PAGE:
# 8 Extended Math

## Statistics Work – Friday 24th of May

Today will be a busy day. We have quite a bit to do.

Last lesson, we worked on GeoGebra but did not finish the work. I have included a manual HERE that shows step by step what to do with screenshots and the like. Before you ask – not it’s not copied from the internet and yes I did make it.

Our plan work in order of completion is below:

1. Ex 12.04 Q 1-6 on Page 425-426
2. Complete GeoGebra work as shown on manual HERE. Some instructions are also on previous blog posts
3. Complete some work on your Math Report. Remember this is due on Monday.

## Continuation of GeoGebra

For today, we will be working again with GeoGebra. This is a program that you will use a lot in the future – so it helps to know how to use it. Instructions for today is below:

1. Open GeoGebra and go into the document you created last lesson.
2. Remove the names on all points in the graph. This can be achieved by double clicking on one point and then select Object Properties. Once this is done unselect Show Label. Select the same for all points from the area on the left of the screen. Close the box and all point names should be removed.
3. Now – we are going to to learn about quartile ranges. A quartile range is the middle 50% of the outcomes. This is often used instead of range as it removes any outliers which may skew the data. We can find the upper and lower quartile two ways (by GeoGebra and via a simple rule). They are
• Lower Quartile = C.F X 0.25 .
• Median = C.F X 0.5
• Upper Quartile = C.F X 0.75.
• Your Interuartile range will then be written as the following:
• Interquartile Range: Lower Quartile – Upper Quartile (The – is a dash and not a minus sign)
For GeoGebra, the method is a little more complex but is easier for more data.
• First – double click on the graph with 2 fingers and choose the second graphics option. Make sure you choose positive direction only for the x and y axis. Also remember to click show grid on the Grid Tab. Feel free to change the grid color.
• Second – find out the 1st Quartile. This can be done through writing y=C.F X 0.25. A line will be drawn through this intersection of the graph. Then choose intersection between two object and click on both the line and the line for the graph. Now a new dot should be included. (is 2.18). So write x=2.18. Label this as Q1 (First Quartile) on the bottom part of the X axis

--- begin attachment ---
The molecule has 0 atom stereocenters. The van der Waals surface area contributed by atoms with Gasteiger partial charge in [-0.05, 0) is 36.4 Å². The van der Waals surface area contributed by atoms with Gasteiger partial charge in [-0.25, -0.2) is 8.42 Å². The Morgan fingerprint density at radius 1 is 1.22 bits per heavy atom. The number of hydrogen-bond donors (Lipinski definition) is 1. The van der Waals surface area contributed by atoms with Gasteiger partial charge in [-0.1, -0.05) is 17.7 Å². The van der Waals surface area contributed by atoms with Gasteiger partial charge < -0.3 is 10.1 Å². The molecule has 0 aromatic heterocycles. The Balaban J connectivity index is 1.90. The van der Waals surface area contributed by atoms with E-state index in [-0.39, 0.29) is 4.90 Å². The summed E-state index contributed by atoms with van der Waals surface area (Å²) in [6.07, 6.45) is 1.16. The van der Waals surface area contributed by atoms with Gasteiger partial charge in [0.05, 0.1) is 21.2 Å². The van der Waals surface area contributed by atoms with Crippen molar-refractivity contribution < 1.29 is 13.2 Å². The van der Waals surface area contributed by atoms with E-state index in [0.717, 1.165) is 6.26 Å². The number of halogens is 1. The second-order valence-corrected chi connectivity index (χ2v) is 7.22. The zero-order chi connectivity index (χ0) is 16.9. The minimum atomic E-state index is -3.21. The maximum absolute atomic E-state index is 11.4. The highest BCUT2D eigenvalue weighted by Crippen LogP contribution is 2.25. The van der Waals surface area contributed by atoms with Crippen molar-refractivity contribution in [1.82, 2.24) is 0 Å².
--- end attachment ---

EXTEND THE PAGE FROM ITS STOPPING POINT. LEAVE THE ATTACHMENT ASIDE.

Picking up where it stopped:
• Third – complete the same for the median and second quartile. Label these as well on the bottom part of the X axis. I’ll show you how to do this – but you will need to listen.

If you finish early – then you can work on your math report.

## Starting GeoGebra

Over the next few lessons, we will be starting GeoGebra. For today, we will be making a simple cumulative frequency table and graph on GeoGebra. Instructions on what to do is below….

1. First – install GeoGebra 4.2 from HERE
2. Open GeoGebra. Don’t forget to turn on the Spreadsheet view. (View -> Spreadsheet View)
3. Add some data into the Spreadsheet. I suggest using data from Q6 Ex 12.03, but make the Outcome 0-13. A = Outcome, B = Frequency, C = C.F
4. Make coordinates for the outcome and C.F. Follow my instructions on how to do this – I’ll explain verbally.
5. Remove SHOW LABEL. I can show you how to do this individually – there is also a way of doing this all together
6. Now choose New Point and Polymod. Click on each point and press the first point when finished. A line now exists between all points.
7. Save your work. We will use this next lesson.
8. Complete your Math Report

More Instructions coming soon.

When finished – you can complete your Math Report. Also – save your file as we will use it again on Thursday

## A Large Range of Questions

Today, we are continuing on with statistics. The areas of range, mean, median and mode will be explored. Questions to be completed are Ex 12.02 Q 3-8 pm Page 411/412

## Cumulative Frequency

For today, we will be looking at cumulative frequency tables. It’s just a normal frequency table, but you add the total number of outcomes for that specific number (we will talk about this in class). Today’s work is below:

Ex 12.01 Q 4, 5, 7 & 9 on Page 407-409

## It’s Probably The Last Time We Do This!!

It’s A Friday! It’s Period 8 ! So what exciting activity are we completing? Pop Quiz??? No…. Test??? No…. Textbook Work? Umm yeah – your really going to do that now!! What about playing cards under the guise of working on probability?? Umm – it’s probable we might do that…

So – get into groups of 3 or 4 students. Then go to THIS DOCUMENT and choose one person from your group to speak to me. This person will be called THE CHOSEN ONE!!

This person will be given instructions to follow. Each group will play 21 a total 20 times. Write down in the document who wins how many times. There needs to be a total of 20 wins.

Once finished – answer the following questions:

1. Which person won the most? Was there a pattern to this?
2. What rule did you follow to try and win the most? Did it work most of the time? Yes or no and explain why….
3. Is 21 a game of skill or luck? Explain why you think this way….

## Some Extra Tree Diagram Questions

Below are some revision questions for tree diagrams since there are not many questions in the revision packet.

Q1) There are 5 Blue Sweets, 2 Green Sweets and 1 Orange sweet in a packet. If you remove one sweet, it will not be replaced.

a. Draw a tree diagram for the above if two sweets are removed.